Lasting childhood memories have been formed at Pascalina, a historic 19th-century home in Montmorenci.
Aiken resident Ola Hitt, 95, who lived in the house during the 1920s, said she and her four siblings picked cotton in nearby fields and waved to the conductors of trains that passed on the tracks.
"In the summer, the baggage man would throw off a big hunk of ice, and we would take it inside," she recalled. "My mother would cook custard on the stove, and we would have homemade ice cream."
Ms. Hitt, who said the children spent most of their time outside, remembered the vegetable garden and the fig trees on the property.
"We'd climb the trees, and there's the strongest limbs on those trees," she said. "Wherever there was a fig (tree), we'd go."
Jackie Heath, who has lived in the house with her husband, James, for 41 years, said their five children have many fond memories of the home as well.
She said they still remember gathering around an old gas heater that, along with the living room fireplace, was the only source of heat when they moved into the house in February 1965.
"That first winter, it was cold. They got a taste of the old life, in a way, for a few months there," Mrs. Heath said. "But it was a memory-making thing."
She also said the house had no bathrooms or closets until the 1940s.
Mr. Heath said the kitchen and dining room were separated from the main house by a breezeway when they bought the property. He said he tore down that section and used the lumber to build a barn.
He said the house has undergone a number of structural changes through the years.
Mr. Heath said, "All the framework is mortise and peg."
The house originally was occupied by Cyril Pascalis, a civil engineer who oversaw construction of the Charleston-Hamburg railroad and helped lay out the streets of Aiken.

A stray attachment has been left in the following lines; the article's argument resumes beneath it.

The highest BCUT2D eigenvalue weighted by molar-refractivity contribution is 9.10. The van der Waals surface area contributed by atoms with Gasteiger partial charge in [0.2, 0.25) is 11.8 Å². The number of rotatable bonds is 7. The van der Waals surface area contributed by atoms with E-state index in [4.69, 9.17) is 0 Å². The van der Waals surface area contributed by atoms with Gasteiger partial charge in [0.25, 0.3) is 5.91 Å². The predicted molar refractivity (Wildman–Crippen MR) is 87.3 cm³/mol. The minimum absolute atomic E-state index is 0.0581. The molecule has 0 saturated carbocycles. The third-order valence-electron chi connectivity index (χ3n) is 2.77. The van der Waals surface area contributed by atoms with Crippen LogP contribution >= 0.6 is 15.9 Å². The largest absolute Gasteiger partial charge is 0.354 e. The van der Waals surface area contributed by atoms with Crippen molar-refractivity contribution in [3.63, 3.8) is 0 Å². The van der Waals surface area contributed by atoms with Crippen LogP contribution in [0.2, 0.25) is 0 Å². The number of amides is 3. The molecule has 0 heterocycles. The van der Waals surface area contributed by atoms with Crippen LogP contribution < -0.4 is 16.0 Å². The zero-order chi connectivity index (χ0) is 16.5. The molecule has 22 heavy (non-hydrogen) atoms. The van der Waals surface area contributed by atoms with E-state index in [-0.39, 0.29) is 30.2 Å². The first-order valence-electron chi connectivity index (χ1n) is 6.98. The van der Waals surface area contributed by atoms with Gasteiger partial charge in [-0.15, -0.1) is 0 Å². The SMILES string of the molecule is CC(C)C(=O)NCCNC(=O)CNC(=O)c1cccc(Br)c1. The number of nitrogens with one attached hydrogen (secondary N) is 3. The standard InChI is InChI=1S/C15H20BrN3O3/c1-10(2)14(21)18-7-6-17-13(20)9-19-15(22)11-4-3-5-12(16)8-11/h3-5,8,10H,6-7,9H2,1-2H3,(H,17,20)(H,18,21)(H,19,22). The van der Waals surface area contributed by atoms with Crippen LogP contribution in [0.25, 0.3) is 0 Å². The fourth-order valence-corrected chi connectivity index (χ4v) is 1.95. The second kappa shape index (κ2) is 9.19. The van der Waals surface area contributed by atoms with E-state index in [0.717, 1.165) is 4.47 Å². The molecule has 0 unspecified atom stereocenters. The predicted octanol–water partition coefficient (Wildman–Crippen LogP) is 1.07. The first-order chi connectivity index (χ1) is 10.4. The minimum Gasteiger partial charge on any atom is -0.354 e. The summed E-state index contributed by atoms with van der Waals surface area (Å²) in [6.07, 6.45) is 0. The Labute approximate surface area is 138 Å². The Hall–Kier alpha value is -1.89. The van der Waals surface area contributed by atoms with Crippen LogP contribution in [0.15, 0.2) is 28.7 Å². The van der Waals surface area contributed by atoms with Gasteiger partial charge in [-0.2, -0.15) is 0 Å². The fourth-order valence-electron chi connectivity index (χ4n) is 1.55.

He moved into the home with his mother, Elizabeth, who purchased the 790-acre property in 1835, and the orphaned children of his sister, Francisca Canfield.
Mrs. Pascalis willed the house to her granddaughter Theodosia Wade and her husband, John C. Wade, in 1863.
In 1865, Union Gen. Hugh Judson Kilpatrick used the house as his headquarters during the Battle of Aiken. Ms. Hitt, who is Mrs. Wade's granddaughter, said her grandmother hid the family valuables in the woods before the Union soldiers arrived.
"My grandmother took off her ring and tied it in a handkerchief and buried it by the trunk of the trees," Ms. Hitt said.
She said the Union soldiers tied their horses to the trees and "they pawed it up."
The ring was lost for two decades, she said, until her grandmother found it while she was working in the garden 20 years to the day after she had hidden it.
Mrs. Heath said she and her husband have thought about selling the home, where 20 to 30 family members still gather one Sunday a month, and moving into a smaller house, but they are reluctant to leave.
"We can see the sunrise and the sunset," she said. "Where else could we live that we could do that and it not be marred by trees or other buildings?"
Reach Betsy Gilliland at (803) 648-1395, ext. 113, or firstname.lastname@example.org.
RON COCKERILLE/STAFF [CAPTION]
RON COCKERILLE/STAFFThe South Carolina historical marker on U.S. 78 tells how the Pascalina was the headquarters for a Union Army general during the battle of Aiken in the Civil War.[CAPTION]
The Pascalina Plantation in Montmorenci was built in 1835. The first inhabitants were Cyril Pascalis and his extended family. Mr. Pascalis was a civil engineer who helped survey Aiken's streets. At left, Jackie Heath, who has lived at Pascalina for 41 years with her husband, James Heath, stands in one of the rooms that was preserved during the many renovations of the home.